Notably, CMS is revising its Part D guidelines again in 2019 to continue improvements in that department. In April, CMS released its proposal for new guidelines(specifically directed at high-dose opioid prescriptions) to be included in its 2019 Medicare Advantage and Part D Rate Announcement and Call Letter. Those revisions include the expectation that all Part D sponsors will limit to seven days an opioid prescription for acute pain, and the expansion of the OMS to integrate it with the standards established by the 2016 Comprehensive Addiction and Recovery Act(CARA).
Opioid Management per the CDC
Also converse to the WCMSA policy is the CDC’s guidance on opioid management, which balances the need for controlling chronic pain with the concurrent need to prevent opioid misuse disorder. Prescribers following the CDC recommendations will access opioid therapy only after other, less addictive therapies have been proven ineffective, and will start with a low dose, immediate-release opioid medication for a specified duration after discussing the challenge presented by opioid use to the patient. Further, physicians are encouraged to pursue regular reassessments over time to determine the continuing validity of the opioid as the preferred medication and to test for evidence of excessive opioid use. If or when they suspect an addiction has occurred despite their cautious use of the drug, the CDC also supports a referral for treatment of an opioid use disorder as early as possible. A subsequent survey indicated that almost 90 percent of surveyed doctors welcomed and would use the guidance.
California’s Stats are Troubling – and Revealing
Despite the national awareness of the opioid problem and the various strategies in place to combat it, the California Workers Compensation Institute (CWCI) surveyreveals that it remains almost intractable, at least in that state’s workers’ compensation cases. Released in October 2017 by the CWCI, the study paints a dismal picture of the future for more than two-thirds of the state’s WCMSA beneficiaries. The group compared the statistics of WCMSA submissions in 2015 and 2016 with those of a closed control group consisting of similar cases with similar injuries. The data is disturbing:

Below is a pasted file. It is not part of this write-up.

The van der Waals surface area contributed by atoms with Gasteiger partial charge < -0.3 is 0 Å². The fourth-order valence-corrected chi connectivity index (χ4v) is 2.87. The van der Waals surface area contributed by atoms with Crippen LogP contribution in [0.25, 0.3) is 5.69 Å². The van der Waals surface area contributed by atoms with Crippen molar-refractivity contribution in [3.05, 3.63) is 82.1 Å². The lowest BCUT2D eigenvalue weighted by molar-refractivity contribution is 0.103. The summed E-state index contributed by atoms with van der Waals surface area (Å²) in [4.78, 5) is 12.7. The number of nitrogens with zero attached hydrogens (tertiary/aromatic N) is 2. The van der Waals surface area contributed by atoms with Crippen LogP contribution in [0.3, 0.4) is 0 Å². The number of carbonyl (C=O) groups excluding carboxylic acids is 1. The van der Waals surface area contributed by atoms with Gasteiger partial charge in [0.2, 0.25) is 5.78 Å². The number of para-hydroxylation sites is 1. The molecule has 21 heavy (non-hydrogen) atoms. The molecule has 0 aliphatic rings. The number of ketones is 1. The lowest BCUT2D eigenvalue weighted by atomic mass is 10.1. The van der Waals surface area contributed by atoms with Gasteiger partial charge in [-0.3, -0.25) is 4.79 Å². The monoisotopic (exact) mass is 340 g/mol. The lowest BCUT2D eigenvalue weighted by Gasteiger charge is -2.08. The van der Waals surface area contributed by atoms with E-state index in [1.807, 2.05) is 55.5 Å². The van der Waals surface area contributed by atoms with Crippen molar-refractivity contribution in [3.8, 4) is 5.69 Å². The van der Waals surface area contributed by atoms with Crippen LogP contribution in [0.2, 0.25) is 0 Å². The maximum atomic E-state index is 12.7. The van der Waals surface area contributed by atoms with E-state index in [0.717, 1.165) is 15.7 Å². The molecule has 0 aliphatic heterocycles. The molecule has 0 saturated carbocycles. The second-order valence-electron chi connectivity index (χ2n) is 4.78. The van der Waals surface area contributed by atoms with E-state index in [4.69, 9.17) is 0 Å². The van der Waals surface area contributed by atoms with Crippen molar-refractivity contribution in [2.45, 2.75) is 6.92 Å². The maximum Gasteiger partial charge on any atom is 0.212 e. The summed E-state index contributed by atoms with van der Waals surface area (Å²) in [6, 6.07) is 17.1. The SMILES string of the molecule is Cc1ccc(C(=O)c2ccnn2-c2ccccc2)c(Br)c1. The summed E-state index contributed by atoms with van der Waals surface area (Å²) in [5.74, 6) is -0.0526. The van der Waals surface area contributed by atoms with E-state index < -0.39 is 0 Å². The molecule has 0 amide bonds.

- Over 69 percent (69.4) of all California WCMSA’s included funding for opioids specifically, more than double the volume of any other class of drugs;
- Many of those opioid prescriptions were in significantly higher dosages than those in the closed cases, averaging 45 times the “morphine milligram equivalent” (MMEs) of the dosage found in the control group, and
- the WCMSA cases proposed funding for the equivalent of 54.7 “morphine equivalents” (MEDs) per day for an average of 20.9 years.
Not surprisingly, two popular opioid brands, Norco and Vicodin, were prescribed in almost half the WCMSA cases (44 percent), and medication funding itself (for all medications) totaled almost half (47.6 percent) of all the included WCMSA submissions.
CMS is working hard to curb the opioid crisis within its Part D population, but the California survey indicates that its Workers’ Compensation sector is equally in need of that attention, if not more so. With the assistance of the CDC’s nuanced approach to the concern, CMS would do well to overhaul the WCMSA review rules to reduce or eliminate the egregious levels of opioids that continue to plague the WCMSA industry.